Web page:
Diagnostic accuracy of neuroimaging to delineate diffuse gliomas within the brain: A meta-Analysis

N. Verburg, F. W.A. Hoefnagels, F. Barkhof, R. Boellaard, S. Goldman, J. Guo, J. J. Heimans, O. S. Hoekstra, R. Jain, M. Kinoshita, P. J.W. Pouwels, S. J. Price, J. C. Reijneveld, A. Stadlbauer, W. P. Vandertop, P. Wesseling, A. H. Zwinderman, P. C.Witt De Hamer

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38 Citations (Scopus)


BACKGROUND: Brain imaging in diffuse glioma is used for diagnosis, treatment planning, and follow-up. PURPOSE: In this meta-Analysis, we address the diagnostic accuracy of imaging to delineate diffuse glioma. DATA SOURCES: We systematically searched studies of adults with diffuse gliomas and correlation of imaging with histopathology. STUDY SELECTION: Study inclusion was based on quality criteria. Individual patient data were used, if available. DATA ANALYSIS: A hierarchic summary receiver operating characteristic method was applied. Low-And high-grade gliomas were analyzed in subgroups. DATA SYNTHESIS: Sixty-one studies described 3532 samples in 1309 patients. The mean Standard for Reporting of Diagnostic Accuracy score (13/25) indicated suboptimal reporting quality. For diffuse gliomas as a whole, the diagnostic accuracy was best with T2-weighted imaging, measured as area under the curve, false-positive rate, true-positive rate, and diagnostic odds ratio of 95.6%, 3.3%, 82%, and 152. For low-grade gliomas, the diagnostic accuracy of T2-weighted imaging as a reference was 89.0%, 0.4%, 44.7%, and 205; and for high-grade gliomas, with T1-weighted gadolinium-enhanced MR imaging as a reference, it was 80.7%, 16.8%, 73.3%, and 14.8. In high-grade gliomas, MR spectroscopy (85.7%, 35.0%, 85.7%, and 12.4) and 11C methionine-PET (85.1%, 38.7%, 93.7%, and 26.6) performed better than the reference imaging. LIMITATIONS: True-negative samples were underrepresented in these data, so false-positive rates are probably less reliable than truepositive rates. Multimodality imaging data were unavailable. CONCLUSIONS: The diagnostic accuracy of commonly used imaging is better for delineation of low-grade gliomas than high-grade gliomas on the basis of limited evidence. Improvement is indicated from advanced techniques, such as MR spectroscopy and PET.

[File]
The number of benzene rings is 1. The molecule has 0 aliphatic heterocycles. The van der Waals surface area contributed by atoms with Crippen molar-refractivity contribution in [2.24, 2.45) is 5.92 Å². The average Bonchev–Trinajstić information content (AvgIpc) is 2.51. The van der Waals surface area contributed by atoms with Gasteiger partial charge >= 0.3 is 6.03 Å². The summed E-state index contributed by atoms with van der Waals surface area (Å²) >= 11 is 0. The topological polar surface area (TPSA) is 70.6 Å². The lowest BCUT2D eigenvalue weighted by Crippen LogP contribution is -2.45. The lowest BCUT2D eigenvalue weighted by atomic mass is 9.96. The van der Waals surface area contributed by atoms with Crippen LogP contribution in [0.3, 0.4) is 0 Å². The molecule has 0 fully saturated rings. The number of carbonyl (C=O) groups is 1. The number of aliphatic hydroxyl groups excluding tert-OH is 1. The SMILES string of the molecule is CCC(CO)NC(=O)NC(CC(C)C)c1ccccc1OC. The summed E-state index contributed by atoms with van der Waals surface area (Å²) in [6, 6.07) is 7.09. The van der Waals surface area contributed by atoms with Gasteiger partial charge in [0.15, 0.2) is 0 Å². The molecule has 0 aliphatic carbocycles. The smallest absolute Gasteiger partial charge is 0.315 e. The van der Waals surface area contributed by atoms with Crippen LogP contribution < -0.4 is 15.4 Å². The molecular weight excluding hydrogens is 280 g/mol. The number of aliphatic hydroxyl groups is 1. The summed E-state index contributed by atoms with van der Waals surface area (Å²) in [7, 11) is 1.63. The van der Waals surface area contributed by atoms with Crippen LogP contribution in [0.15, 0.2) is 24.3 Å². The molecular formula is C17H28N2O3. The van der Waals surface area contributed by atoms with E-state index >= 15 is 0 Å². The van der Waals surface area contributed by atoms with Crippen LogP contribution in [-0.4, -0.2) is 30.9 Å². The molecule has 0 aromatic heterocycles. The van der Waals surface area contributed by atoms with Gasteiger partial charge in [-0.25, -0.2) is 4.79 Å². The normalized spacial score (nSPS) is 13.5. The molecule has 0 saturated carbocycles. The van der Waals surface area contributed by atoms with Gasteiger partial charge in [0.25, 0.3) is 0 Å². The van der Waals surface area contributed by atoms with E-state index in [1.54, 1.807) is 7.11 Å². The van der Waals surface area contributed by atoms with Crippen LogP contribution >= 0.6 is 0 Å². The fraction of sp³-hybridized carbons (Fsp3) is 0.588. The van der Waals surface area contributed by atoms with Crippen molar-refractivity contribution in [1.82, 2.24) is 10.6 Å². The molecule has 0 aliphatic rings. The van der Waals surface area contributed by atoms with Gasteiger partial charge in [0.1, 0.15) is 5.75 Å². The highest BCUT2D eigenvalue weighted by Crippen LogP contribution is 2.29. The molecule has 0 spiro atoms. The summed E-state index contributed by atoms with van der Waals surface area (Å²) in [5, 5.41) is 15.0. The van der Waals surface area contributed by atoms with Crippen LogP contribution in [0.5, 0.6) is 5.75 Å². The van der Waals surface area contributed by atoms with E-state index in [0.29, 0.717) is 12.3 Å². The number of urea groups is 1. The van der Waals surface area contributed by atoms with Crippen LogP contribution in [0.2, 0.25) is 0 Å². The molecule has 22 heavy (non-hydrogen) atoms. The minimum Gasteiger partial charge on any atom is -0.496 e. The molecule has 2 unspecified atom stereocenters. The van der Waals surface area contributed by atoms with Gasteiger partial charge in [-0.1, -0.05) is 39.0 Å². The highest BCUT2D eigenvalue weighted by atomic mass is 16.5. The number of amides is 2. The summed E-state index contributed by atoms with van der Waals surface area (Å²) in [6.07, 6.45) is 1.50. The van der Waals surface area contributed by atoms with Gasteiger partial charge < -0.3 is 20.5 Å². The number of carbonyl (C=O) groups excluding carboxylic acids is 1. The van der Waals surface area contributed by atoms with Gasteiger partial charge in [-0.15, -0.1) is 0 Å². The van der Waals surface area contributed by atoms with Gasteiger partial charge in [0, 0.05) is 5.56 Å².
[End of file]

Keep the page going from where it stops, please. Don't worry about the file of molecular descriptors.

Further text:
Original languageEnglish
Pages (from-to)1884-1891
Number of pages8
JournalAmerican Journal of Neuroradiology
Issue number10
Publication statusPublished - 1 Oct 2017
Externally publishedYes


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